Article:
• No use of violent graphic imagery (e.g., guns, knives)
  • No use of controversial religious imagery
  • No use of explicit sexual language or graphics
  • No use of derogatory or disparaging language or imagery pertaining to disabilities, race, religion or nationality
  • No use of Thermos products in TFUND fan portals
  • No use of unauthorized copyrighted materials
  • No political party affiliations (e.g., republican, democrat, candidates)
  • No misrepresentations (e.g., "Made in the USA" on a product made in China or "Not Made in China" on a product made in China)


Intellectual Property Information

This Intellectual Property information is provided to help you better understand Intellectual Property laws as they relate to your use of content through TFUND. The information contained on this page is for informative purposes only and should not be construed as legal advice. For specific advice regarding your use of content through TFUND, please consult an attorney.


What is a Copyright?
Copyright protects original works of authorship, such as a picture, drawing, graphics, software program, written work, sculpture, song, or photograph. A copyright is created as soon as a work is fixed in a tangible medium (e.g., on paper, on video, on canvas, etc.). A copyright is a bundle of rights, including the exclusive right to distribute, sell, duplicate, publicly perform, and create derivative works from the original work. Copyright law prevents you from copying, distributing, selling, or publicly performing another's original work without permission. Copyright law also prevents you from creating derivative works based upon or derived from another's original work without permission. Copyright protects original expressions of ideas not the ideas themselves.

How long does copyright protection last?
As a general rule, for works created after Jan. 1, 1978, copyright protection lasts for the life of the author plus an additional 70 years. For an anonymous work, a pseudonymous work, or a work made for hire, the copyright endures for a term of 95 years from the year of its first publication or a term of 120 years from the year of its creation, whichever expires first. For works created prior to 1978, the term of a copyright depends on several factors, including whether it has been published, and, if so, the date of first publication. In general works created before 1922 are in the public domain. However, if a change has been made to a work taken from the public domain, the new work may be copyrightable and protected. To determine the length of copyright protection for a particular work, consult chapter 3 of the Copyright Act (Title 17 of the United States Code).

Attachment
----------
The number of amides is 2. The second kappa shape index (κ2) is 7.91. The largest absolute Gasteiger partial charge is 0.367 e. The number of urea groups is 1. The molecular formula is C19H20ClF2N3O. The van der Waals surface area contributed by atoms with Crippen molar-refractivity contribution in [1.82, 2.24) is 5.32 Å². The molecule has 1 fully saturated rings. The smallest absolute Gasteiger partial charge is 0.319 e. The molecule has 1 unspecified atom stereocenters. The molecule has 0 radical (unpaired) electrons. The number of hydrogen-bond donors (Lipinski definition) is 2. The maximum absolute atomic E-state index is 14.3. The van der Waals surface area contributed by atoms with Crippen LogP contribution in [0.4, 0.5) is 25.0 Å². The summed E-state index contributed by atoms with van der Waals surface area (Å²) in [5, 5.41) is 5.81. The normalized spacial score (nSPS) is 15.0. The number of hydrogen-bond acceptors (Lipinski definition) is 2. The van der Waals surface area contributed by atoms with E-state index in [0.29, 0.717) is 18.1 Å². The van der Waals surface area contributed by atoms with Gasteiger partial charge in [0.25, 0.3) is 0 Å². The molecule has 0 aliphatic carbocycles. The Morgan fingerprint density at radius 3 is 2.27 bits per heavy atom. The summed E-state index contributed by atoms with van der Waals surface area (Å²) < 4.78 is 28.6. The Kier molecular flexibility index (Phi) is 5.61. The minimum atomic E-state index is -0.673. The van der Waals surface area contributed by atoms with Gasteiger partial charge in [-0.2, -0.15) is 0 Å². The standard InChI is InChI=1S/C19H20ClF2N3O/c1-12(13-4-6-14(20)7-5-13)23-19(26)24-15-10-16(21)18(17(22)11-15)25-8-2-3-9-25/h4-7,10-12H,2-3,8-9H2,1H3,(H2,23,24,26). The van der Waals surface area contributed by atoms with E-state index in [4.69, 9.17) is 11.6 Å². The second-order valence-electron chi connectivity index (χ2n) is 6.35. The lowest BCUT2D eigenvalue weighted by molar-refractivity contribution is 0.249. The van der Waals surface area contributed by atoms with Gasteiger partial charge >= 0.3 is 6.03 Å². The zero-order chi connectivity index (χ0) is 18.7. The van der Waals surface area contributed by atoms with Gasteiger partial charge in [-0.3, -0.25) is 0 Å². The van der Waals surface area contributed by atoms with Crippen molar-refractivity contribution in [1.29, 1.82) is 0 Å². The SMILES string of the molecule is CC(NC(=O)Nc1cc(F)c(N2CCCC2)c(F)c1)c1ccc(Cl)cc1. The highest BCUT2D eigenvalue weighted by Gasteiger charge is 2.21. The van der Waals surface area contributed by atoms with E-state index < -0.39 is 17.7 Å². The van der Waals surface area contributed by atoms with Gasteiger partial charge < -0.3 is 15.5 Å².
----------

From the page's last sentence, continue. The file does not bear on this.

What material is in the public domain?
A work of authorship is in the "public domain" if it is no longer under copyright protection or if it failed to meet the requirements for copyright protection. Works in the public domain may be used freely without the permission of the former copyright owner. You should NOT presume that material is in the public domain without verifying it with an attorney or other reputable source. You should also NOT presume that material publicly available on private or commercial websites is not protected by copyright.

What is fair use?
"Fair use" is a principle of copyright law allows for the unauthorized use of another's original copyrighted work for the purposes of criticism, commentary, news reporting, teaching, scholarship, and research. In determining whether a given use is "fair," courts look at four primary factors:

  • The purpose and character of a use.
  • The nature of a copyrighted work.
  • The amount and substantiality of the portion of the work used.
  • The effect upon the copyright holder's potential market for the used work.

Fair use is a difficult and murky concept, even for experts, so you should consult with an attorney before using copyrighted material in connection with the TFUND Service, even if you think that such use is "fair." One way to evaluate whether a use is "fair" is to consider your own reaction if someone used your work without permission.

For more information on copyright visit the United States Copyright Office at and the federal law on copyrights (U.S.C. Title 17)



What is a Trademark?
A trademark is a word, name, symbol or other device that identifies the goods or services of a given person or company and distinguishes them from the goods or services of other persons or companies. Trademark law prevents you from using another's trademark (such as the name of a musical group or artist) on your merchandise, because such use will cause consumers to believe that the trademark owner has made, approved of, or endorsed your merchandise. In short, a trademark is someone's name/brand. For example,® is a registered trademark.

What is a Service Mark?
Any word, name, symbol, or device or any combination thereof adopted and used by a merchant to identify and distinguish their services from those provided by others and to indicate the source of the services. For instance, "What's your passion" is a Service Mark of TFUND.

What can be trademarked?